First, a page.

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Saint Michael’s employees gathered June 13, 2020 in silent reflection in memory of George Floyd, a black man whose death has sparked global protests against police brutality and racial injustice.

Saint Michael’s Medical Center in Newark is ranked second nationally on the Lown Hospitals Index for Social Responsibility, the only ranking to include equity as a major category.

Out of more than 3,000 hospitals, only 75 achieved Honor Roll status by earning “A” grades in equity, value, and outcomes, the three metrics used to determine overall social responsibility.

“Saint Michael’s has long prided itself on providing exceptional healthcare to the community we serve,” said Dr. Alan Sickles, the CEO of Saint Michael’s. “We are extremely proud to be recognized as being among the most socially responsible hospitals in America.”

Major teaching hospitals and hospitals in urban locations stand out on the Lown list, which was first published last year. The Index includes 54 metrics across the equity, value, and outcomes categories. The index is the first ranking to assess the social responsibility of U.S. hospitals by applying measures never used before like racial inclusivity, avoidance of overuse, and pay equity.

The organization noted that half of the hospitals that appeared on this year’s U.S. News and World Report Best Hospitals list failed to place within the top third of the Lown list.

While US News and World Report’s Best hospitals generally achieved high grades on outcomes and value, the Institute noted, every hospital with the exception of Johns Hopkins Hospital in Baltimore received a “C” or “D” grade on equity.

“It’s not enough for hospitals to say they’re committed to social responsibility. They need to put their commitment into action,” said Dr. Vikas Saini, president of the Lown Institute, a nonpartisan think tank advocating for changes in the healthcare system. “Doing well on the Lown Index is one way they can demonstrate progress.”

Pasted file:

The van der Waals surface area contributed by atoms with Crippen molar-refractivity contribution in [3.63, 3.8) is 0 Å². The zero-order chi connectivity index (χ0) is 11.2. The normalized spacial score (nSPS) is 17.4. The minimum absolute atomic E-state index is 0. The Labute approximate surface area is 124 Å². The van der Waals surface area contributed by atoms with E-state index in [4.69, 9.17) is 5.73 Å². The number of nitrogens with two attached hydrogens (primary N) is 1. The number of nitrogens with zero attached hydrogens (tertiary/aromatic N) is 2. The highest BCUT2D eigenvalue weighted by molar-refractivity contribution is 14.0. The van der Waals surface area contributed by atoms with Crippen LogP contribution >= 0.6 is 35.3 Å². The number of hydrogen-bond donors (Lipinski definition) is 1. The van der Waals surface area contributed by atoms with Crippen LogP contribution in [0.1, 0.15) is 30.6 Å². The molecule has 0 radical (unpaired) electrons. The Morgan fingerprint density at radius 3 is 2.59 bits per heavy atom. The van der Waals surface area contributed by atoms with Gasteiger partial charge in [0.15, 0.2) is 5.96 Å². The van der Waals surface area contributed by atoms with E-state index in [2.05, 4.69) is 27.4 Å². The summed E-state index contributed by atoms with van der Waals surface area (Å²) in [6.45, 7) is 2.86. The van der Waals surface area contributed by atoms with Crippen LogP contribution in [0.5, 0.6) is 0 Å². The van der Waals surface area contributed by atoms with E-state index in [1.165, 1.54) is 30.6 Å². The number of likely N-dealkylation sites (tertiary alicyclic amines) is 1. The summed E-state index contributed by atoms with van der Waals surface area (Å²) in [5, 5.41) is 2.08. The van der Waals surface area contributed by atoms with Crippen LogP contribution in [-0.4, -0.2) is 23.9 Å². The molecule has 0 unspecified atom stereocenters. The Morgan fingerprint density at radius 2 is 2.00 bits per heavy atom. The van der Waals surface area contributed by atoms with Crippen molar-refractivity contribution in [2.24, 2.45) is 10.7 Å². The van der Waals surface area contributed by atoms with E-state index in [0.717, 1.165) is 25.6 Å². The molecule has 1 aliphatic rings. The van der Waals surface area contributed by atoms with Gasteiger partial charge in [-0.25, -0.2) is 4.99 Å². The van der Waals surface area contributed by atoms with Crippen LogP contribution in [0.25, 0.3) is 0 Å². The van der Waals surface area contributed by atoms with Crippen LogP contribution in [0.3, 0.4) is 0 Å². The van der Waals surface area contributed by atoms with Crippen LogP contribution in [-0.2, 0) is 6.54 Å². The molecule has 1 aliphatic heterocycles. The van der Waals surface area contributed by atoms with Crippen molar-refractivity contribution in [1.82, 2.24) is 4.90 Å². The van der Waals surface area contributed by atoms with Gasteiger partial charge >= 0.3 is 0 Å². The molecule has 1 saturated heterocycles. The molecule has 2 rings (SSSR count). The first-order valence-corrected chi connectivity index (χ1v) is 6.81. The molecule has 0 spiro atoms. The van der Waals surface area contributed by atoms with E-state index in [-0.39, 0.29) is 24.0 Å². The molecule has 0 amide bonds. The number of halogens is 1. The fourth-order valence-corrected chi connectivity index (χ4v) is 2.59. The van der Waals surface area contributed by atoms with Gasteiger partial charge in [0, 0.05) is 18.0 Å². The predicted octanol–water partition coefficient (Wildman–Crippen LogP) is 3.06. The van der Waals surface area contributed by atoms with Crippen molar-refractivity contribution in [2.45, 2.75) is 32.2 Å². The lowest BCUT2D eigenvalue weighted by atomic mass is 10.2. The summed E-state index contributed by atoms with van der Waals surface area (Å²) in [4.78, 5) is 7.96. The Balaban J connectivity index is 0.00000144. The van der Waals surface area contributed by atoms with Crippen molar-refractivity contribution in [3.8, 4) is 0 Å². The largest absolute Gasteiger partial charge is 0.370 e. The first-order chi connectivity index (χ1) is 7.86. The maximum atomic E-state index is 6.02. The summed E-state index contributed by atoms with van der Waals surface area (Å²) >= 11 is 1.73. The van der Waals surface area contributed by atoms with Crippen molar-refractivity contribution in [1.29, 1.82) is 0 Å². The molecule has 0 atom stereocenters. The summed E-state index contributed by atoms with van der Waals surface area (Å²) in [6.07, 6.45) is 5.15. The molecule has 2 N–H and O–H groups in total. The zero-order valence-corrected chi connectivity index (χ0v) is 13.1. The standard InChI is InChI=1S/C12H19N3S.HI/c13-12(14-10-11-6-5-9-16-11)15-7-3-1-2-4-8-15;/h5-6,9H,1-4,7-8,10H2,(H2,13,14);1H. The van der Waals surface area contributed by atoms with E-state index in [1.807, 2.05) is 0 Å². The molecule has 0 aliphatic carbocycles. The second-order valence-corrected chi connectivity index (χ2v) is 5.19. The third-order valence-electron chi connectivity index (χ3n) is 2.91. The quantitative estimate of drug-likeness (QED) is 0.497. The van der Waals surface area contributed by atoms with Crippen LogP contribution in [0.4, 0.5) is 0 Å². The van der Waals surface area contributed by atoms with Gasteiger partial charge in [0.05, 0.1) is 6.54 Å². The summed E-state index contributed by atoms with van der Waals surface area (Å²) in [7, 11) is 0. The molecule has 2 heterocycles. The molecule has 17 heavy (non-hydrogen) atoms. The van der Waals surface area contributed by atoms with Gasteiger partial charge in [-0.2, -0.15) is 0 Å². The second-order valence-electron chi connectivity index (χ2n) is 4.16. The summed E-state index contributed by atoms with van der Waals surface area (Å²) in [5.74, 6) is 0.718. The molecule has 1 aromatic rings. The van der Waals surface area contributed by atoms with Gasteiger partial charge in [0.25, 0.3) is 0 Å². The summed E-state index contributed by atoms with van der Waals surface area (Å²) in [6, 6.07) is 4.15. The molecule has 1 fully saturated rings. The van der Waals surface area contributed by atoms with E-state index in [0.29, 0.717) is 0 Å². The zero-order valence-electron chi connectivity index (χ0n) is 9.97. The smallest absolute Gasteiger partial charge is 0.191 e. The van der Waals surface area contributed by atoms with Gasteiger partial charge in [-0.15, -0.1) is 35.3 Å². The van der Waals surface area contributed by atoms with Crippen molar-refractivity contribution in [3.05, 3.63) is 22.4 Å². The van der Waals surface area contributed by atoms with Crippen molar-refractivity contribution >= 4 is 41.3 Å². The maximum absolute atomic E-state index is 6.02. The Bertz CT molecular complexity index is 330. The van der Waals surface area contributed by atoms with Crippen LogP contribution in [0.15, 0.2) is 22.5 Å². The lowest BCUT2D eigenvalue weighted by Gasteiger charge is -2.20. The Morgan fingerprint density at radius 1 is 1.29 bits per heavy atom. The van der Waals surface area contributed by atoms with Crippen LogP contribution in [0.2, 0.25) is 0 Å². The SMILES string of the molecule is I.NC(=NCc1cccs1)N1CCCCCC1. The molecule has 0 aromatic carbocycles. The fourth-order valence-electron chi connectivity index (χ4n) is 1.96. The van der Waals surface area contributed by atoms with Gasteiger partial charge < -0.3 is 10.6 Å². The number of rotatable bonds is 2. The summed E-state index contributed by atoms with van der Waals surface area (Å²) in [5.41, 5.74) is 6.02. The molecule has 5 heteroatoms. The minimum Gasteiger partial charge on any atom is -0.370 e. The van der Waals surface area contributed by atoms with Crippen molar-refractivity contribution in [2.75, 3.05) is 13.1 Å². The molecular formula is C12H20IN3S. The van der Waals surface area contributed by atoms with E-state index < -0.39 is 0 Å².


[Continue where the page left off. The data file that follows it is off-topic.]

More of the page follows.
Factored into the ranking this year is a new measure of cost efficiency that evaluates how well hospitals achieve low mortality rates at a low cost. Performance varies widely, even among similar-sized hospitals in the same cities. Saint Michael’s ranked seventh on the list.

“Our ranking is an acknowledgment of our employees who are making daily significant contributions to the community they serve through their time, actions, talents and commitment,” said Dr. Hamid Shaaban, the chief medical officer at Saint Michael’s.

“They are role models for compassion, and service and are striving every day to make Newark a healthier and better place,” said Shaaban, who has spoken out and written frequently about the inequity in healthcare and how the pandemic has disproportionately impacted communities of color like Newark.

Last year, Dr. Shaaban spearheaded a “White Coats for Black Lives” rally for employees in honor of George Floyd, a black man whose death has sparked global protests against police brutality and racial injustice.

“We see the effects of poverty, violence and inequities in healthcare every day in our hospital,” said Dr. Shaaban. “While we serve a difficult population many with pre-existing conditions and chronic diseases, we are focused on ensuring they receive the best outcomes.”

Saint Michael’s, which was founded by the Franciscan Sisters of Poor in 1867, has maintained its mission of delivering quality healthcare to vulnerable populations.

Saint Michael’s was in bankruptcy and in danger of closing in 2016 when California-based Prime Healthcare purchased the hospital and invested millions to upgrade medical equipment, including state-of-the tools for treating cancer and cardiac diseases.

Under Prime Healthcare’s ownership, the hospital also quickly moved from an F to an A in the Leapfrog patient safety grade and also received a five-star patient safety rating from Healthgrades.

Saint Michael’s also serves as a teaching hospital affiliated with New York Medical College, training dozens of doctors every year. The hospital recently expanded its fellowship programs to include more Cardiology, and Hematology/ Oncology in addition to the existing programs in Gastroenterology and Infectious Diseases. Last week, Saint Michael’s received approval to offer a new fellowship in Pulmonary and Critical Care Medicine.

Dr. Sickles noted that the hospital is continuing to add services that are vital to serving the community surrounding the hospital, including a new stroke treatment program that is among the most advanced available in the New York metropolitan region.

“We are committed to delivering the highest-quality, most advanced healthcare available to our community,” Dr. Sickles said.

Last year, Saint Michael’s was named among the top 20 safety net hospitals in the nation by Washington Monthly magazine, which ranked hospitals based on how well they treat the poor and people of color.